05 October 2016
Work has shaped large parts of London’s urban landscape – from great Victorian warehouses to huge modern logistics sheds; from 17th century coffee houses to the steel and glass towers of the City cluster; and from railway arch workshops to digital fablabs.
Today, the entire city – streets, cafés, public spaces and homes – is a place of work. As the speed of technological change accelerates, the boundaries between working, living and leisure become ever more blurred. This exhibition discusses the changing nature of work in a time of flux: both internationally, technologically and culturally. What do we need for the future? Where will we working?
With ever increasing lifespans, there may be four generations in one working environment; technological advances will afford new ways of working flexibly and collaboratively. Accommodation for commercial and industrial uses is under threat. London’s continued growth - to an expected 10 million people by 2039 - is pushing up land prices. In a post-Brexit world, London will have to work harder than ever to compete on a global level to attract and retain the best talent. The availability, affordability and quality of the spaces in which we work will be critical.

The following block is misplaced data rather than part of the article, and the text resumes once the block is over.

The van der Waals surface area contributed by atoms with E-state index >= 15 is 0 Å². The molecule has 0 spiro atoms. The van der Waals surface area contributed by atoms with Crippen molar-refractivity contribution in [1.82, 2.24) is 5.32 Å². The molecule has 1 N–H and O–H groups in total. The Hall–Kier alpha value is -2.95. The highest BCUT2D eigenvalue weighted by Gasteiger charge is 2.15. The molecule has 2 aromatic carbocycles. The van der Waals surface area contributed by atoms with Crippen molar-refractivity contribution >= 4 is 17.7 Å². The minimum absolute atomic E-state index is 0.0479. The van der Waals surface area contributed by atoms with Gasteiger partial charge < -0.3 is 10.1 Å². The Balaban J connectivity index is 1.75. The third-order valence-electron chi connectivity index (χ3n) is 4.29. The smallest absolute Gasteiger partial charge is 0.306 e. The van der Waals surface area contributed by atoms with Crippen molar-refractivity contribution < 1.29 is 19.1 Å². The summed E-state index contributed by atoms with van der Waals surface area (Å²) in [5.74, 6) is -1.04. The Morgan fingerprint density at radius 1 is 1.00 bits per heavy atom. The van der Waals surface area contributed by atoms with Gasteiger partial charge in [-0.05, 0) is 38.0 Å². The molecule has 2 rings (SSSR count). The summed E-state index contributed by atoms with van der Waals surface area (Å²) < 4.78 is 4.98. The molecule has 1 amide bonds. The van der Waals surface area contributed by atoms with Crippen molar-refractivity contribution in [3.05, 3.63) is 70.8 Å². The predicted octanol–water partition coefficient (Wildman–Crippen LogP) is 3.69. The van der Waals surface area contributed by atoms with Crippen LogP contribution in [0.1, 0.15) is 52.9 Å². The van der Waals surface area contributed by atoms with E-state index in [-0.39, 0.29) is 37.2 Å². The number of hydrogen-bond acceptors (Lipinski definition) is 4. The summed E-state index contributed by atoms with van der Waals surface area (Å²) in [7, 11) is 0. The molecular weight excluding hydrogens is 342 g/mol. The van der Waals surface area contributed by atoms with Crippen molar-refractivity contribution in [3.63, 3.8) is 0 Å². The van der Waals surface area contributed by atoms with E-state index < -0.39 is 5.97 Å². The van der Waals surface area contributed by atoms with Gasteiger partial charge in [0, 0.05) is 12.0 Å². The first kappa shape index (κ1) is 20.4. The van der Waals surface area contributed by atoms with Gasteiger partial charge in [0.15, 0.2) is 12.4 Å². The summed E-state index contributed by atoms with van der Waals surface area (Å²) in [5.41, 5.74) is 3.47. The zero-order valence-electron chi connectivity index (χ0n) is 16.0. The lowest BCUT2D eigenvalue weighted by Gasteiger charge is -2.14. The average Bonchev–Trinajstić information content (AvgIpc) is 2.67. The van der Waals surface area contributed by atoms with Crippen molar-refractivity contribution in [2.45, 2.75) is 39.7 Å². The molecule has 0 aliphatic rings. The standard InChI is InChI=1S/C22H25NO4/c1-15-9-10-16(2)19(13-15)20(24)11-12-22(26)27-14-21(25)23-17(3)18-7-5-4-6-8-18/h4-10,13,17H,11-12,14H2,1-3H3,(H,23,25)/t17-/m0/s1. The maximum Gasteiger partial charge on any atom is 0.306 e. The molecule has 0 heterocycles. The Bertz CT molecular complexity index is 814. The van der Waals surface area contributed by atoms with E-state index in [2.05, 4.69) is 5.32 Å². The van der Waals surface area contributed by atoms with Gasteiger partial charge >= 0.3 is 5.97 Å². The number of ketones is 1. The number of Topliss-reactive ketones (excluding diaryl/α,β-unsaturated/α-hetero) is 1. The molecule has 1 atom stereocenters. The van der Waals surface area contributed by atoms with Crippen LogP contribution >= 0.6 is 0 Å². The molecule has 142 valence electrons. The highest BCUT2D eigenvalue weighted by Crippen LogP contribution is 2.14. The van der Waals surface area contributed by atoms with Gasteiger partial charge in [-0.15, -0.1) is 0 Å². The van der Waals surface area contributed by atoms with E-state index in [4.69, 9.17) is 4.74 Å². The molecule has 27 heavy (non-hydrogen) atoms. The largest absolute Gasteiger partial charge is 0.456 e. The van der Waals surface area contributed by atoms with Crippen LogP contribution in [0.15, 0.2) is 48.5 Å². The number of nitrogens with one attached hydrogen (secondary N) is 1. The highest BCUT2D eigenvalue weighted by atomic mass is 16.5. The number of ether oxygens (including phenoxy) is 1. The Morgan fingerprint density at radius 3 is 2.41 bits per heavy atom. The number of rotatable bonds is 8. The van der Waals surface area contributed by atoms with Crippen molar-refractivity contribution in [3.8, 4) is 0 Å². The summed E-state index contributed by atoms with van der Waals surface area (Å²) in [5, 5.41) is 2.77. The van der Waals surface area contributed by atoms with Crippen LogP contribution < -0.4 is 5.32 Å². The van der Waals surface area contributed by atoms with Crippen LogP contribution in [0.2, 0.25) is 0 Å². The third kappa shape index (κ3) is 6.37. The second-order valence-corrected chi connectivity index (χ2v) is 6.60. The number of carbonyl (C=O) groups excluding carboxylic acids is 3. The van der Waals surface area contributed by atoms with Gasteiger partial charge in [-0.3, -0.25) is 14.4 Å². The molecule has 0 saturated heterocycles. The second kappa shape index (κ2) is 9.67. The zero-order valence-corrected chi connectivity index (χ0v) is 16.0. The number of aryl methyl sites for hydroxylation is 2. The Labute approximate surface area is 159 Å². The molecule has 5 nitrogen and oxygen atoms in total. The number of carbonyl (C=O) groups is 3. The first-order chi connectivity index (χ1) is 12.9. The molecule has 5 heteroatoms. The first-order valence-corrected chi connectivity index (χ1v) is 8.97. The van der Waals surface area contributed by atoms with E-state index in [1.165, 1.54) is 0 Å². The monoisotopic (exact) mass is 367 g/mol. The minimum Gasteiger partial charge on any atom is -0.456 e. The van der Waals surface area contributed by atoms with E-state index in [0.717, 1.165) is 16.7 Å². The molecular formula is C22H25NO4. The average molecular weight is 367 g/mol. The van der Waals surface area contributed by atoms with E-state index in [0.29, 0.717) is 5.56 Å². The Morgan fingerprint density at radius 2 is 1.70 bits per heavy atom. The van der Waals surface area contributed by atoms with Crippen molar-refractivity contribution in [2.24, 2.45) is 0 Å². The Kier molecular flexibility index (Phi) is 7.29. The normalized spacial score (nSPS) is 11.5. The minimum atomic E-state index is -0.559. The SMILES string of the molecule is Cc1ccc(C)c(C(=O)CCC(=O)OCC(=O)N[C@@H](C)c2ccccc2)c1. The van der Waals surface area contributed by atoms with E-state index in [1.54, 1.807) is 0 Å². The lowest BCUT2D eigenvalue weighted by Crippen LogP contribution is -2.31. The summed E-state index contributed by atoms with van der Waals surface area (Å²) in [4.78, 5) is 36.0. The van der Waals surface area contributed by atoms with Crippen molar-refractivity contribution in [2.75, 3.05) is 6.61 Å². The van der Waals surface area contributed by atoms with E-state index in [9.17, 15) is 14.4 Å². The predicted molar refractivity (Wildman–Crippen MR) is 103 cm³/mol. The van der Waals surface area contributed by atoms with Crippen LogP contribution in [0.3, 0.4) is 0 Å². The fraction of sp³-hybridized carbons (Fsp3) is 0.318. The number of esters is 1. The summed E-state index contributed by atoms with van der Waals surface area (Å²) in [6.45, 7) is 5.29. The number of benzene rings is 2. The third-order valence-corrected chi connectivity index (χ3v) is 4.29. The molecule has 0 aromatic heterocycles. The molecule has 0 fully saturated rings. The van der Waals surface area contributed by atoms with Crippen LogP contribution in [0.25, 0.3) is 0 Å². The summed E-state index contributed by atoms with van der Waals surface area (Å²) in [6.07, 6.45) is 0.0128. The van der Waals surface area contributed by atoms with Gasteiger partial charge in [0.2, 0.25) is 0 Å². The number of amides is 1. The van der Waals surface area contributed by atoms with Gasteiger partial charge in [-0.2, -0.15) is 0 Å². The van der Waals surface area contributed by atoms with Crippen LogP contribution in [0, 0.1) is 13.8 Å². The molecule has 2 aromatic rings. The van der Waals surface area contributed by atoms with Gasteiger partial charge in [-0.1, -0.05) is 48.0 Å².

WRK / LDN examines the future workspace requirements of London’s commercial, enterprise and industrial sectors. Creating a new pop-up working space in the heart of Bloomsbury, this exhibition discusses the issues facing London workers, highlights the future areas for growth across the capital, showcases current exemplar schemes and gives key recommendations for how we should approach securing the future of London’s economy.
The exhibition is part of an NLA insight study programme, supported by a three-month series of events.The exhibition opens from Thursday 13 October until Saturday 17 December at The Building Centre, Store Street, London.